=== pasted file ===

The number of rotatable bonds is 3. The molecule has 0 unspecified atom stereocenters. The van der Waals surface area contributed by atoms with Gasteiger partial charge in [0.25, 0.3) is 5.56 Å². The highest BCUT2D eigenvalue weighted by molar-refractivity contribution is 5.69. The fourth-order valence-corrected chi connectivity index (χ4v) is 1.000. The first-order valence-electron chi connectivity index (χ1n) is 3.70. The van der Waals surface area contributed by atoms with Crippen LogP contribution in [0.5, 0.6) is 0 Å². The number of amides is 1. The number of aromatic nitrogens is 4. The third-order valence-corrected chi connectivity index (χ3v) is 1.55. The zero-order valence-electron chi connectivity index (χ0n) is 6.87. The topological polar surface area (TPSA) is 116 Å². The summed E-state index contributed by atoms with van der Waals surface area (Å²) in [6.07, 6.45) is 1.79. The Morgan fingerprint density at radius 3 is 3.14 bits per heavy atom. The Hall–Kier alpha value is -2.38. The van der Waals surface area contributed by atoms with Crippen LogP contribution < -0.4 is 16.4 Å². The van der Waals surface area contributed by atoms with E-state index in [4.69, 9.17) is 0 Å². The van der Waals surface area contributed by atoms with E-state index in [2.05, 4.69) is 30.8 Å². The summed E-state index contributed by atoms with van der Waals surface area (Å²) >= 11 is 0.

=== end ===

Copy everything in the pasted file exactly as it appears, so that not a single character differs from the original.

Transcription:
The number of rotatable bonds is 3. The molecule has 0 unspecified atom stereocenters. The van der Waals surface area contributed by atoms with Gasteiger partial charge in [0.25, 0.3) is 5.56 Å². The highest BCUT2D eigenvalue weighted by molar-refractivity contribution is 5.69. The fourth-order valence-corrected chi connectivity index (χ4v) is 1.000. The first-order valence-electron chi connectivity index (χ1n) is 3.70. The van der Waals surface area contributed by atoms with Crippen LogP contribution in [0.5, 0.6) is 0 Å². The number of amides is 1. The number of aromatic nitrogens is 4. The third-order valence-corrected chi connectivity index (χ3v) is 1.55. The zero-order valence-electron chi connectivity index (χ0n) is 6.87. The topological polar surface area (TPSA) is 116 Å². The summed E-state index contributed by atoms with van der Waals surface area (Å²) in [6.07, 6.45) is 1.79. The Morgan fingerprint density at radius 3 is 3.14 bits per heavy atom. The Hall–Kier alpha value is -2.38. The van der Waals surface area contributed by atoms with Crippen LogP contribution < -0.4 is 16.4 Å². The van der Waals surface area contributed by atoms with E-state index in [4.69, 9.17) is 0 Å². The van der Waals surface area contributed by atoms with E-state index in [2.05, 4.69) is 30.8 Å². The summed E-state index contributed by atoms with van der Waals surface area (Å²) >= 11 is 0.